Helen Clark: Private sector has key role to play in addressing climate change in Africa

Dec 7, 2011

Speaking Notes for Helen Clark, UNDP Administrator, on the occasion of the Durban Climate Change Conference, High-level Panel Discussion: Challenges and Opportunities for Businesses in Africa

Wednesday 7 December 2011, 13.00-16.00

I am pleased to be taking part in this panel on the role Africa’s private sector can play in addressing climate change.

The transition to climate-resilient, low emission societies which create better futures for people is a transition in which the private sector is an indispensable partner.

Clearly the role of governments in enabling countries to meet the climate change challenge is critical, as only governments can set the policy frameworks and enforce the relevant laws and regulations. But, governments cannot do the job alone. The transition to the green economy of the future needs vision, commitment, and investment from the private sector – and its contribution will enhance companies´ profitability.

Let me set out three key reasons why the private sector should be engaged in this work:

1.    There is little future for any of us if our planet stays on an unsustainable course. Business as usual by us all is undermining the ecosystems on which we depend. The costs of dealing with that are dire – and well in excess of those incurred in moving to a more sustainable path, as the report of Nicholas Stern to the British Government made clear five years ago.

2.     Growing numbers of consumers are making ethical choices about what they buy, based on whether they judge companies to be acting responsibly towards the environment and the societies in which they operate. Put simply, it will not pay to be on the wrong side of these judgments.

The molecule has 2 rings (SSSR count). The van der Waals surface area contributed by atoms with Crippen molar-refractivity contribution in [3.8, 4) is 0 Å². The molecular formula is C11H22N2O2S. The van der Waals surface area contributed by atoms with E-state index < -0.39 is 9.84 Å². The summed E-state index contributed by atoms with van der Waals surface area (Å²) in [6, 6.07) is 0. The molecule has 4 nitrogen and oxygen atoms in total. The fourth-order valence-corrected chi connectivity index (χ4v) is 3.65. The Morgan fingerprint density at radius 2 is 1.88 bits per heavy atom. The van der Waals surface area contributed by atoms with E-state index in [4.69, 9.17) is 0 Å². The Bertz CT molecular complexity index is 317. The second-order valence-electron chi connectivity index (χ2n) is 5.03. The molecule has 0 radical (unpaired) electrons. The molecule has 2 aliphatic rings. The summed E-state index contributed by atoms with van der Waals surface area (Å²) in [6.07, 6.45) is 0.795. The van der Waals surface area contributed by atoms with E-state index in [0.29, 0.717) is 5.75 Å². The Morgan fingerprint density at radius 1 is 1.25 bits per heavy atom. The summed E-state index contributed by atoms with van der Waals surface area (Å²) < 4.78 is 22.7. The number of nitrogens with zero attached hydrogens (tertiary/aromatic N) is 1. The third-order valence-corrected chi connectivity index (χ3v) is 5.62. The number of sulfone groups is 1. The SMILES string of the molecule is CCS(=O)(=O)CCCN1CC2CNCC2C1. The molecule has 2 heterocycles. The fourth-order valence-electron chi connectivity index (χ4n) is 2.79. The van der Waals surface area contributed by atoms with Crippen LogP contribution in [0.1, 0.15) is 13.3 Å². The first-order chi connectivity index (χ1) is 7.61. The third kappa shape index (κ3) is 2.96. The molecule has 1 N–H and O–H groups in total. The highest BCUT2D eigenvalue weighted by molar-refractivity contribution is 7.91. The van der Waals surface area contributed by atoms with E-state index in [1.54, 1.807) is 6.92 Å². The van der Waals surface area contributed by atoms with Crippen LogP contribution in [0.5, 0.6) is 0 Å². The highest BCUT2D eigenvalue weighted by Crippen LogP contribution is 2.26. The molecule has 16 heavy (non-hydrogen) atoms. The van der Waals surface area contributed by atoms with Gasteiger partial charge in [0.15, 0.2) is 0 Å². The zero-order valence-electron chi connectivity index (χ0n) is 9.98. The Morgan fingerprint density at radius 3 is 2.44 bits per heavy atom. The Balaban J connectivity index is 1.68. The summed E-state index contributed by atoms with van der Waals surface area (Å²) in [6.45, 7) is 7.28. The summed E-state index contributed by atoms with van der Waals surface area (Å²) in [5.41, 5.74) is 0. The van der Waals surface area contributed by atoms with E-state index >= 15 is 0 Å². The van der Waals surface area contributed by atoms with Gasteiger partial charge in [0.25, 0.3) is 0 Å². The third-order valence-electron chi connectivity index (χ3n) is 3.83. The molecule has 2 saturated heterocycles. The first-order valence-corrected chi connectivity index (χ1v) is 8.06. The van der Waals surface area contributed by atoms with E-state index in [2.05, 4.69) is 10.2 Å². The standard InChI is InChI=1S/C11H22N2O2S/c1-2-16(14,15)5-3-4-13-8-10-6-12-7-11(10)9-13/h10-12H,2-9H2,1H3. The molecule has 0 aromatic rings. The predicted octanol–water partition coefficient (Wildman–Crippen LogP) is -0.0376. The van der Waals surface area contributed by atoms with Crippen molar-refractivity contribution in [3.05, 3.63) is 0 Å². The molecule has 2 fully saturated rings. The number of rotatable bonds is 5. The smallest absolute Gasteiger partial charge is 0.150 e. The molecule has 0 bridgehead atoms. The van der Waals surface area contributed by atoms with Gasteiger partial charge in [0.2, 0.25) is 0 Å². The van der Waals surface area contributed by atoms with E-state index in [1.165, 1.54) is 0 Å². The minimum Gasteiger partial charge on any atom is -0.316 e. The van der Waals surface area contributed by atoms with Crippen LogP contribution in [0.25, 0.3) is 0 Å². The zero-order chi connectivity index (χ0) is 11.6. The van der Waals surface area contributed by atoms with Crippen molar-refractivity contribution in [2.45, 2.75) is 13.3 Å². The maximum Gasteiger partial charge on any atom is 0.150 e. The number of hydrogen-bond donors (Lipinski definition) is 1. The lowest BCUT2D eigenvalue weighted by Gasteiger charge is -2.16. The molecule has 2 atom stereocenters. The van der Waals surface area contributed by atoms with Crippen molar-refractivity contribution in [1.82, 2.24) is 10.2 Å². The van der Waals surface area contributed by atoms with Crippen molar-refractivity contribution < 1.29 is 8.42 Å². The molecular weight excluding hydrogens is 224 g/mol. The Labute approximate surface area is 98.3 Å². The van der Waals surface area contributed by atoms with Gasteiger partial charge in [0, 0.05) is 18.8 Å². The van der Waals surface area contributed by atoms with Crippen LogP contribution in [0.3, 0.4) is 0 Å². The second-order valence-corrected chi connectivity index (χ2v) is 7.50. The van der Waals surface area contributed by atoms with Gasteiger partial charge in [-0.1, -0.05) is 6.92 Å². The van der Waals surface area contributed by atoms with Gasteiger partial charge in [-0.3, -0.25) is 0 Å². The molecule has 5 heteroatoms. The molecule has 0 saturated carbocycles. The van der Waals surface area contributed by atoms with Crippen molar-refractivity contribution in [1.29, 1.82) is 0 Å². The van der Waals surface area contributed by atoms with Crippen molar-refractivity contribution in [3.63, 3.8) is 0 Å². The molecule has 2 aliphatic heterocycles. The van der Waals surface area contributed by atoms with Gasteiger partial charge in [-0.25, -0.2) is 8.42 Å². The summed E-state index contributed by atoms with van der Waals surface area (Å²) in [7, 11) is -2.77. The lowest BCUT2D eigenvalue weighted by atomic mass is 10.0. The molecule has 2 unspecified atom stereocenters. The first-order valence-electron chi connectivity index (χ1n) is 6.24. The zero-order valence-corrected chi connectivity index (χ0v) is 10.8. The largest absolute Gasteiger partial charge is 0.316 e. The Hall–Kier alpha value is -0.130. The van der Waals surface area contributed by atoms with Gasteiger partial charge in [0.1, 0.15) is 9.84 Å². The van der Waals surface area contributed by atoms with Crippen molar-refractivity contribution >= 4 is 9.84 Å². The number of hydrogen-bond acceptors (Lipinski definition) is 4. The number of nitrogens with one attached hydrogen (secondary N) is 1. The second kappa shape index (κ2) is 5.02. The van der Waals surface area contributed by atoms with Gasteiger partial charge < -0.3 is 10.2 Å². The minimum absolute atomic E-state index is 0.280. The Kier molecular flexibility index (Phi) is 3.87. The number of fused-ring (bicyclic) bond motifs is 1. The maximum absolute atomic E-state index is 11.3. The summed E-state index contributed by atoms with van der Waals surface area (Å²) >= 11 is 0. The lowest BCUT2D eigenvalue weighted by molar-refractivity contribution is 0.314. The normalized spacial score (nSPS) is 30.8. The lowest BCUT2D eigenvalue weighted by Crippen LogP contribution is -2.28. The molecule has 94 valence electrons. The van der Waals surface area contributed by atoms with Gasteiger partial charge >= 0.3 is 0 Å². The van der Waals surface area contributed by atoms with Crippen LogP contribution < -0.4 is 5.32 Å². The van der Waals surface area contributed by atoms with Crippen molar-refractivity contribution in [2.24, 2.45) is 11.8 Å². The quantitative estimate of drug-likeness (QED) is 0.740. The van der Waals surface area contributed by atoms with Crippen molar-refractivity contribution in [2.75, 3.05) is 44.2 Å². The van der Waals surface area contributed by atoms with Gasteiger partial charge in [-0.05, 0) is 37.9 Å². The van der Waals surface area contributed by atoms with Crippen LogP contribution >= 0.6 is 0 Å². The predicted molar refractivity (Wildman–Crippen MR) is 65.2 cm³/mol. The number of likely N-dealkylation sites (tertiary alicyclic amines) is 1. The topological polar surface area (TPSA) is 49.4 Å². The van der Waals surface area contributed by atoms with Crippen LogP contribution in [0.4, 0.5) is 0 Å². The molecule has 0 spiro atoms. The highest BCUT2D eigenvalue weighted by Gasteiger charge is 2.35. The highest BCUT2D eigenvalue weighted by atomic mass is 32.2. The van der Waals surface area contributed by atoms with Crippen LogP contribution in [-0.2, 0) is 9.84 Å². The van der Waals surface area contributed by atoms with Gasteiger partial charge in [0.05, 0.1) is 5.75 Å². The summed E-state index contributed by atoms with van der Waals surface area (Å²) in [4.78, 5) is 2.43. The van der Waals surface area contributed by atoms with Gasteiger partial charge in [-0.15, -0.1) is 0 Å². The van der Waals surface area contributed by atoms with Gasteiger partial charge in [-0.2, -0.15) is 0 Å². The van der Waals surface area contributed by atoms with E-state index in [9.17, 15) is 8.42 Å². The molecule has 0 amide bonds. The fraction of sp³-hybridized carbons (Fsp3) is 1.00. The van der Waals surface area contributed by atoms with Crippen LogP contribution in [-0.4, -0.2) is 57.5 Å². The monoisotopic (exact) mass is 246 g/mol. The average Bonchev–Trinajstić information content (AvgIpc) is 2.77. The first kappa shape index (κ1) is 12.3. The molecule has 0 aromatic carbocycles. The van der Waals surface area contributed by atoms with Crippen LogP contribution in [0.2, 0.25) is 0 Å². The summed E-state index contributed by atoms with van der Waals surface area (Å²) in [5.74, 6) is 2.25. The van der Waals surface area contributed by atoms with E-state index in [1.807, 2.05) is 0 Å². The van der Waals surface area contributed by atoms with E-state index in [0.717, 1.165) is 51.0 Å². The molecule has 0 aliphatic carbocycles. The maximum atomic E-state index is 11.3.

3.    There are new business opportunities to be found through pursuing a business agenda which is consistent with tackling climate change.

The example of energy is compelling – our world needs vast investments in energy generation, and it is imperative that those investments are in sustainable energy. There are huge business opportunities in rolling out sustainable energy for all.

It is important now for governments to be removing the barriers which restrict capital flows into the sectors of the economy which relate to climate change mitigation and adaptation. Countries need policy and institutional structures which will help the mobilization and deployment of private finance for these purposes.

Our host, South Africa, is moving in this direction. It has established its Long Term Mitigating Scenarios (LTMS) plan, and announced that it wants to cut greenhouse gas emissions growth to 34 per cent below current expected levels by 2020, and by 42 per cent by 2025.  As part of implementing this plan, South Africa is using Renewable Energy Feed-in Tariffs (REFITS). The aim is to encourage private sector support for producing four per cent of the country’s electricity supply (about 10,000 GWh) from renewable sources by 2013.  

Another important initiative is the launching by the African Development Bank of “Clean Energy Bonds”, which target investors who are interested in supporting clean energy solutions in Africa.  

I have no doubt that the business community has a huge role to play in helping our world rise to the global challenge of tackling climate change.

Equally, I have no doubt that there are business opportunities aplenty for companies which want to be both profitable and contributing to the solutions. Africa is a continent which stands to be greatly stressed if we collectively fail to tackle climate change. Its private sector can play a big role in turning the tide and building a sustainable future for the continent´s people.

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